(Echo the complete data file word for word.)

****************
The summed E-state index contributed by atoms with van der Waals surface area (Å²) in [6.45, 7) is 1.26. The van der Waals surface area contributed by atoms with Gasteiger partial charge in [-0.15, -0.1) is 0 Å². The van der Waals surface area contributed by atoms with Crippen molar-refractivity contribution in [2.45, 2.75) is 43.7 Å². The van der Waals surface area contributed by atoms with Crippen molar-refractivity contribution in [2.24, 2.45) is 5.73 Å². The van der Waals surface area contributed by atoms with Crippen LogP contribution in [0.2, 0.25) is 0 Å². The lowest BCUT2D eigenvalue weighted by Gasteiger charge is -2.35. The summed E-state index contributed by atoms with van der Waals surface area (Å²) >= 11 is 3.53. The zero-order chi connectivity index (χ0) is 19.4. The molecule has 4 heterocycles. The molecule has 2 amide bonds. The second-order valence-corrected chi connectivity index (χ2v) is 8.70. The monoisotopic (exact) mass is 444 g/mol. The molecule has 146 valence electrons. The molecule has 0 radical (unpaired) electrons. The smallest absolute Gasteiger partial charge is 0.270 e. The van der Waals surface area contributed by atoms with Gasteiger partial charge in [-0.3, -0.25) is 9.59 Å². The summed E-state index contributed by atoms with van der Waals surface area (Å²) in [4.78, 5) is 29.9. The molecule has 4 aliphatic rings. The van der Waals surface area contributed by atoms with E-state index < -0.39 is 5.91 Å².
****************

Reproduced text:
The summed E-state index contributed by atoms with van der Waals surface area (Å²) in [6.45, 7) is 1.26. The van der Waals surface area contributed by atoms with Gasteiger partial charge in [-0.15, -0.1) is 0 Å². The van der Waals surface area contributed by atoms with Crippen molar-refractivity contribution in [2.45, 2.75) is 43.7 Å². The van der Waals surface area contributed by atoms with Crippen molar-refractivity contribution in [2.24, 2.45) is 5.73 Å². The van der Waals surface area contributed by atoms with Crippen LogP contribution in [0.2, 0.25) is 0 Å². The lowest BCUT2D eigenvalue weighted by Gasteiger charge is -2.35. The summed E-state index contributed by atoms with van der Waals surface area (Å²) >= 11 is 3.53. The zero-order chi connectivity index (χ0) is 19.4. The molecule has 4 heterocycles. The molecule has 2 amide bonds. The second-order valence-corrected chi connectivity index (χ2v) is 8.70. The monoisotopic (exact) mass is 444 g/mol. The molecule has 146 valence electrons. The molecule has 0 radical (unpaired) electrons. The smallest absolute Gasteiger partial charge is 0.270 e. The van der Waals surface area contributed by atoms with Gasteiger partial charge in [-0.3, -0.25) is 9.59 Å². The summed E-state index contributed by atoms with van der Waals surface area (Å²) in [4.78, 5) is 29.9. The molecule has 4 aliphatic rings. The van der Waals surface area contributed by atoms with E-state index < -0.39 is 5.91 Å².